Thursday

26th May 2022

Belgacom downplays UK hacking allegations at EU hearing

  • Belgacom is a major supplier of communications services to EU institutions in Brussels (Photo: europarl.europa.eu)

Belgian telecommunications firm Belgacom has played down revelations it was hacked by British intelligence.

The state-owned company, which supplies services to EU institutions and whose subsidiary, Bics, handles data transfers between Europe and the Middle East, sent two top men to answer questions at an EU parliament hearing on Thursday (3 October).

Read and decide

Join EUobserver today

Become an expert on Europe

Get instant access to all articles — and 20 years of archives. 14-day free trial.

... or subscribe as a group

Its secretary general, Dirk Lybaert, told MEPs: "This is a kind of attack that a single company or country would be unable to withstand on its own … The intruder had massive resources, sophisticated means and a steadfast intent to break into our network."

But he declined to speculate on the "hypothesis" that Britain's spy hub, GCHQ, did it, as reported by German daily Der Spiegel last month on the basis of files exposed by US whistleblower Edward Snowden.

Belgacom vice president Geert Standaert echoed Lybaert in saying the malware was "extremely sophisticated."

He said "at the moment, Belgacom cannot confirm or deny allegations in the press [on British involvement]" because the case is under scrutiny by Belgian prosecutors.

He noted that Belgacom discovered the spyware in June, but it does not know how long ago it was compromised.

He added that it penetrated just 124 out of its 26,000 IT systems and that it has been "cleaned out" over the past few months. "The attack had no impact on customers," he said.

Frank Robben, Belgium's data protection chief, also claimed the intercepted data was on a minor scale and that Belgacom's "rapid reaction" fixed the bug.

For their part, MEPs voiced frustration on what they called Belgacom's evasiveness.

"Why would Belgacom internal systems be a target for a state? We’re talking about a massive, sophisticated attack," Dutch Liberal MEP Sophie in 't Veld, who chaired the hearing, said.

Claude Moraes, a British centre-left MEP, noted: "You have allegations of the UK spying on Belgian telephone systems which were part of the infrastructure of the European Union … I think that's quite an unusual allegation and of course it can't just stand, it has to be investigated."

MEPs also criticised the UK for declining to send a speaker.

They left an empty chair for GCHQ chief Iain Lobban, who had been invited, but who did not come because the UK says EU bodies have no jurisdiction on security affairs.

Two British security sources did speak out in a report also on Thursday by British state broadcaster, the BBC, on the broader US and UK snooping affair, however.

Baroness Neville-Jones, a former UK intelligence chief, who is currently Britain's special representative to business on cyber security, told the BBC's flagship news programme, Newsnight, that mass surveillance is needed to weed out terrorists.

She said the ethical issues raised by Snowden are nothing new because "there has always been a tension" between security and privacy.

David Omand, a former GCHQ head, attacked Snowden for compromising security assets.

He said the fact Snowden is now in Russia means the Kremlin has access to the thousands of secret files which he downloaded from the US' National Security Agency, in a coup which Moscow "could never have dreamed of, even in the days of Burgess, Philby and Maclean," referring to three Cold-War-era Russian agents.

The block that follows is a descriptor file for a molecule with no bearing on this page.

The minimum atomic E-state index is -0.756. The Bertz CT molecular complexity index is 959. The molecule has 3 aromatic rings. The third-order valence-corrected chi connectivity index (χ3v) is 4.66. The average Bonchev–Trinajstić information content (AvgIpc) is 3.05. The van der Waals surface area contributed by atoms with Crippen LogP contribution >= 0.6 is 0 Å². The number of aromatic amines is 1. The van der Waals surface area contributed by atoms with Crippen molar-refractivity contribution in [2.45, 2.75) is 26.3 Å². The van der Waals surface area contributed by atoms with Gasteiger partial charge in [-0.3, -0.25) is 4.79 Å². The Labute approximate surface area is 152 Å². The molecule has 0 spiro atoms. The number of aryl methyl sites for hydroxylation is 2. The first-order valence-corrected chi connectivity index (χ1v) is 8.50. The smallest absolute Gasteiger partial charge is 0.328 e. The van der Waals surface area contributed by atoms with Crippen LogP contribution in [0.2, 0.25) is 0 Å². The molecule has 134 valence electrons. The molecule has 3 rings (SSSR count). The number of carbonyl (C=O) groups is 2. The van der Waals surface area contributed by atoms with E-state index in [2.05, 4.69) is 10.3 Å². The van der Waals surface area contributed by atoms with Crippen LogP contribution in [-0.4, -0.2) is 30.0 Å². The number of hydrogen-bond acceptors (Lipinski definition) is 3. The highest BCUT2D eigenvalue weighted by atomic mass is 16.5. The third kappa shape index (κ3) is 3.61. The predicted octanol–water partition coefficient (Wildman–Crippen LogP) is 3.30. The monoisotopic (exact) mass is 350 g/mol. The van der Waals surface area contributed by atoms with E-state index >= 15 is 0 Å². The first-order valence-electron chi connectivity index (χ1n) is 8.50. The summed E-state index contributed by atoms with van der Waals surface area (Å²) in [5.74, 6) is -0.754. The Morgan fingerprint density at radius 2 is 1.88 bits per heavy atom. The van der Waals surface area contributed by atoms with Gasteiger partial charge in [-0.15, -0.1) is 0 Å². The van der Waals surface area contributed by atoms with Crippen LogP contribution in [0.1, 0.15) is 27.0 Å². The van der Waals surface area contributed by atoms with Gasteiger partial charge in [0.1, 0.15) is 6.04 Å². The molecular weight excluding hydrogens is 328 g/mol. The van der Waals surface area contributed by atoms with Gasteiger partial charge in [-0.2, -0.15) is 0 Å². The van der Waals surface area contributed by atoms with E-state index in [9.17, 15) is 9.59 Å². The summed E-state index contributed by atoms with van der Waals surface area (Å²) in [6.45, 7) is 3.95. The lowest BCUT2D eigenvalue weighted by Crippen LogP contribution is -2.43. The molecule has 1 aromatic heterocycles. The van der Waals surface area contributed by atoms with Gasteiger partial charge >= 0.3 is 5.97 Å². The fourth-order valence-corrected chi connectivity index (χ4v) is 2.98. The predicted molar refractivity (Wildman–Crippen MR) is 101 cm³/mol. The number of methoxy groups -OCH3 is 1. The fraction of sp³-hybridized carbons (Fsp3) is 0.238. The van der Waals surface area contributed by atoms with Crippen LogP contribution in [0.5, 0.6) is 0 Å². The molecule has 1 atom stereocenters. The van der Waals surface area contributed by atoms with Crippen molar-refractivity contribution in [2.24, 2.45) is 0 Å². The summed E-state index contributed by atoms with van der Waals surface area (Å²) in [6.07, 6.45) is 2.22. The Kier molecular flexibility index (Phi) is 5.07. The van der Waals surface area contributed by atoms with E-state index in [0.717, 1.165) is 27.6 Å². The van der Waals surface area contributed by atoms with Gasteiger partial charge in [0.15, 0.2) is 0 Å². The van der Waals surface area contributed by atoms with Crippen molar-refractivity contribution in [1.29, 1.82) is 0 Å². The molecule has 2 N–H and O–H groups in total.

Glen Greenwald, a journalist for British daily The Guardian, who helped Snowden bring the secrets to light, told Newsnight that Snowden's files are so well encrypted that neither US nor Russian intelligence could crack them.

"Data is stored on thumb drives, and on those thumb drives are very sophisticated means of encryption shells, that, as I said before, and I know this because I’ve read the documents that I have on this, not even the NSA can break," he said.

Orbán's new state of emergency under fire

Hungary's premier Viktor Orbán declared a state of emergency due to the war in neighbouring Ukraine hours after pushing a constitutional amendment through parliament, where two-thirds of MPs are controlled by his Fidesz party, allowing his government special powers.

News in Brief

  1. Dutch journalists sue EU over banned Russia TV channels
  2. EU holding €23bn of Russian bank reserves
  3. Russia speeds up passport process in occupied Ukraine
  4. Palestinian civil society denounce Metsola's Israel visit
  5. Johnson refuses to resign after Downing Street parties report
  6. EU border police has over 2,000 agents deployed
  7. Dutch tax authorities to admit to institutional racism
  8. Rutte calls for EU pension and labour reforms

Stakeholders' Highlights

  1. Nordic Council of MinistersNordic delegation visits Nordic Bridges in Canada
  2. Nordic Council of MinistersClear to proceed - green shipping corridors in the Nordic Region
  3. Nordic Council of MinistersNordic ministers agree on international climate commitments
  4. UNESDA - SOFT DRINKS EUROPEEfficient waste collection schemes, closed-loop recycling and access to recycled content are crucial to transition to a circular economy in Europe
  5. UiPathNo digital future for the EU without Intelligent Automation? Online briefing Link

Latest News

  1. EU summit will be 'unwavering' on arms for Ukraine
  2. Orbán's new state of emergency under fire
  3. EU parliament prevaricates on barring Russian lobbyists
  4. Ukraine lawyer enlists EU watchdog against Russian oil
  5. Right of Reply: Hungarian government
  6. When Reagan met Gorbachev — a history lesson for Putin
  7. Orbán oil veto to deface EU summit on Ukraine
  8. France aims for EU minimum-tax deal in June

Join EUobserver

Support quality EU news

Join us